Born: October 11, 1936 | Died: May 3, 2001 Primary Instrument: Drums
Billy Higgins was reportedly the most recorded jazz drummer in history, and certainly one of the most beloved. Higgins was one of the most musically sensitive jazz players around, with a light but active swing. His style did not draw attention to itself and could not be described by mannerisms; his musicianship simply raised the standard of every band he played in. Although he did release few records under his own name, Higgins was in great demand as a sideman, providing sensitive accompaniment in a variety of settings.
Higgins was born in Los Angeles, on Oct. 11, 1936 and began playing drums at the age of 12. Early in his career he played with R&B bands including those of Amos Milburn and Bo Diddley. Other early affiliations included singers Brook Benton, Jimmy Witherspoon, and Sister Rosetta Tharpe.
He was soon involved in jazz, playing with other local musicians, including Dexter Gordon, Don Cherry, James Clay, and Walter Benton. In 1957 he was in the quartet led by Red Mitchell which also included pianist Lorraine Geller and tenor saxophonist James Clay. This band recorded for Lester Koenig's Contemporary Records label, on what was Higgins' first record date. But he soon left to join Ornette Coleman's new band, with whom he worked steadily in 1958 and 1959. In New York in 1959 he appeared with Coleman at the controversial Five Spot concerts, in a band which also included Don Cherry and Charlie Haden. Later that year he joined Thelonious Monk and in 1960 was with John Coltrane. By then he had become one of the most in-demand freelance drummers on the scene, particularly on many Blue Note sessions.
Throughout the ‘60s Higgins was in demand for tours, club dates and a staggering number of recording sessions. Among the artists with whom he played were Sonny Rollins, Steve Lacy, Donald Byrd, Gordon, Lee Morgan, Herbie Hancock and Hank Mobley.
His drumming was an important addition to many recordings, such as Andrew Hill's “Point of Departure,” Herbie Hancock's “Takin' Off,” and Lee Morgan's “The Sidewinder,” the last two being especially popular jazz albums. He would intermittently work with Coleman again in the 1960s and 1970s as well. Outside of Coleman, a frequent musical collaborator was Cedar Walton, an association that began in 1966 and continued into the 1990s, often in the Walton's Eastern Rebellion bands. In the 80s his musical companions included Coleman, Pat Metheny and Slide Hampton.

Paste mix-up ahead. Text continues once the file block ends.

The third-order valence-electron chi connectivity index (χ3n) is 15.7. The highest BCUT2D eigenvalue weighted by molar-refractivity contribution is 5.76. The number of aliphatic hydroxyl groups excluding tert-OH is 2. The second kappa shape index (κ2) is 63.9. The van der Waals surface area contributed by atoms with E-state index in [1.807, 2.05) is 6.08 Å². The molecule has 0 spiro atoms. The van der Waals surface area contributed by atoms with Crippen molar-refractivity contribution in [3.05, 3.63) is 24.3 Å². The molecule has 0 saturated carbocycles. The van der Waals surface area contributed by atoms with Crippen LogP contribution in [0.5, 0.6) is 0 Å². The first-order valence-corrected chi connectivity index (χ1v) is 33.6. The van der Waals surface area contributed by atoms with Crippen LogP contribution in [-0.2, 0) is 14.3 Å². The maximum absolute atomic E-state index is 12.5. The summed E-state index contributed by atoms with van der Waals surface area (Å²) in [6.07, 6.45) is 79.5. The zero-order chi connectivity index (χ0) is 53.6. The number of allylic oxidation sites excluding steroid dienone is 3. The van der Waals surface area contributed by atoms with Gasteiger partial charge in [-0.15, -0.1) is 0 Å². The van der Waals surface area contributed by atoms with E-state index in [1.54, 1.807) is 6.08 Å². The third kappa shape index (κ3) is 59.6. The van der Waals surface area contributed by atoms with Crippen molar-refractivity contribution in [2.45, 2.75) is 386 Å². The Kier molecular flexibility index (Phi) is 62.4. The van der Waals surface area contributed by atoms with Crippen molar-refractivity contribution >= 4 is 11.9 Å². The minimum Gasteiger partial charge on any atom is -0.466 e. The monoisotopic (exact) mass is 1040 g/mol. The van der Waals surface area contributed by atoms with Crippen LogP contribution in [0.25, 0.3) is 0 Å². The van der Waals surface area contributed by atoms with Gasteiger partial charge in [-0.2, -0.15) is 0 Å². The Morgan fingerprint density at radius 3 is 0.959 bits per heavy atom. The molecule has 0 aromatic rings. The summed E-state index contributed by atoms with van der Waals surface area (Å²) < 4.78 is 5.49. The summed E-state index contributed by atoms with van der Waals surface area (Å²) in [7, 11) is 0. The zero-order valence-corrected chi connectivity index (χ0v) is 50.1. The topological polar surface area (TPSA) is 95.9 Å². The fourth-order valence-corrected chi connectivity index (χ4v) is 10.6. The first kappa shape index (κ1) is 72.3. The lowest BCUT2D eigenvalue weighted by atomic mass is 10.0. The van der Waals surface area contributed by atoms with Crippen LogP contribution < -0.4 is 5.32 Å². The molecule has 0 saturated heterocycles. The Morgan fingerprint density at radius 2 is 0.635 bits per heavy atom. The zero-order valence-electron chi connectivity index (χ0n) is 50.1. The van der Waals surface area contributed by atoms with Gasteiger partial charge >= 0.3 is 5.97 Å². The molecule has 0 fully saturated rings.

Unfortunately in the 1990s his career was halted by kidney disease, leading to a subsequent kidney transplant. After resuming playing, he remained much in demand for record dates. During 1999-2001, he worked frequently with Charles Lloyd when not leading his own bands, recording some of his most inventive drumming while playing against Lloyd's saxophone. Higgins was on the faculty of the jazz studies program at the University of California at Los Angeles, and taught at World Stage, a Monday-night program for budding musicians at Leimert Park in Los Angeles.
Although the musical styles of Higgins' associates in the latter years ranged through freeform, jazz rock and jazz funk, he readily established himself as one of the two or three leading exponents of each form of drumming. He played with remarkable subtlety and lithe swing akin to that of the best bop drummers, while readily accommodating the complex needs of the styles in which he performed. His final performance was at the Los Angeles club Bones and Blues, on Jan. 22, 2001. Higgins died of kidney failure in May of that same year.